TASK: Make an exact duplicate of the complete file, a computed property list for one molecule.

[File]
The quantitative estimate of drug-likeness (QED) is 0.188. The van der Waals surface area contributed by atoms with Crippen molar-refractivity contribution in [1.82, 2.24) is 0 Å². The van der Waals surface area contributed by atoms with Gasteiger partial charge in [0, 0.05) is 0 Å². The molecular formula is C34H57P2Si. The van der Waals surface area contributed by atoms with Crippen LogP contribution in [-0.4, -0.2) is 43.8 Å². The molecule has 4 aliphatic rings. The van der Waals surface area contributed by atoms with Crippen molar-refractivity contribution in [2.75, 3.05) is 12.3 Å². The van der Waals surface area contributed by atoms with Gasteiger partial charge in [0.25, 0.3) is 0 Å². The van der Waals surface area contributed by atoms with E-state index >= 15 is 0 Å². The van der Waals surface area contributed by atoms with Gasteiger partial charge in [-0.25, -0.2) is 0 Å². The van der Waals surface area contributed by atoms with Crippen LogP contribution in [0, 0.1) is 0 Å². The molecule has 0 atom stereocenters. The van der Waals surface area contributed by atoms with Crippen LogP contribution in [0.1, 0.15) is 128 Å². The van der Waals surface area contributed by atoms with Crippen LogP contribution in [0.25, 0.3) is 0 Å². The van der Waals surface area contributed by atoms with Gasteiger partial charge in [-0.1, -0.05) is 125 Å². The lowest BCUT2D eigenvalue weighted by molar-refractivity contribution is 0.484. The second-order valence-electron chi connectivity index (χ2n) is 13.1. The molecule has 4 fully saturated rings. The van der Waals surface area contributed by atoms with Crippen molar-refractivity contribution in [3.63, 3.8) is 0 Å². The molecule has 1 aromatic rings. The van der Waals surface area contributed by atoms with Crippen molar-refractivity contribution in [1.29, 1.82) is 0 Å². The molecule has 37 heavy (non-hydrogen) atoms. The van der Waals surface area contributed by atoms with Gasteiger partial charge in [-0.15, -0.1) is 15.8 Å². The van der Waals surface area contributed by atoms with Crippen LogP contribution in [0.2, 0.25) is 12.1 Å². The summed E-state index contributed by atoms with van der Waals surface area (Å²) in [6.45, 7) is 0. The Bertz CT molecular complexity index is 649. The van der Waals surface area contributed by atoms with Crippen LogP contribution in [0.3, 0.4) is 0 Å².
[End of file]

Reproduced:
The quantitative estimate of drug-likeness (QED) is 0.188. The van der Waals surface area contributed by atoms with Crippen molar-refractivity contribution in [1.82, 2.24) is 0 Å². The van der Waals surface area contributed by atoms with Gasteiger partial charge in [0, 0.05) is 0 Å². The molecular formula is C34H57P2Si. The van der Waals surface area contributed by atoms with Crippen LogP contribution in [-0.4, -0.2) is 43.8 Å². The molecule has 4 aliphatic rings. The van der Waals surface area contributed by atoms with Crippen molar-refractivity contribution in [2.75, 3.05) is 12.3 Å². The van der Waals surface area contributed by atoms with Gasteiger partial charge in [0.25, 0.3) is 0 Å². The van der Waals surface area contributed by atoms with E-state index >= 15 is 0 Å². The van der Waals surface area contributed by atoms with Gasteiger partial charge in [-0.25, -0.2) is 0 Å². The van der Waals surface area contributed by atoms with Crippen LogP contribution in [0, 0.1) is 0 Å². The molecule has 0 atom stereocenters. The van der Waals surface area contributed by atoms with Crippen LogP contribution in [0.1, 0.15) is 128 Å². The van der Waals surface area contributed by atoms with Crippen LogP contribution in [0.25, 0.3) is 0 Å². The van der Waals surface area contributed by atoms with Gasteiger partial charge in [-0.1, -0.05) is 125 Å². The lowest BCUT2D eigenvalue weighted by molar-refractivity contribution is 0.484. The second-order valence-electron chi connectivity index (χ2n) is 13.1. The molecule has 4 fully saturated rings. The van der Waals surface area contributed by atoms with Crippen molar-refractivity contribution in [3.63, 3.8) is 0 Å². The molecule has 1 aromatic rings. The van der Waals surface area contributed by atoms with Crippen molar-refractivity contribution in [1.29, 1.82) is 0 Å². The molecule has 37 heavy (non-hydrogen) atoms. The van der Waals surface area contributed by atoms with Gasteiger partial charge in [-0.15, -0.1) is 15.8 Å². The van der Waals surface area contributed by atoms with Crippen LogP contribution in [0.2, 0.25) is 12.1 Å². The summed E-state index contributed by atoms with van der Waals surface area (Å²) in [6.45, 7) is 0. The Bertz CT molecular complexity index is 649. The van der Waals surface area contributed by atoms with Crippen LogP contribution in [0.3, 0.4) is 0 Å².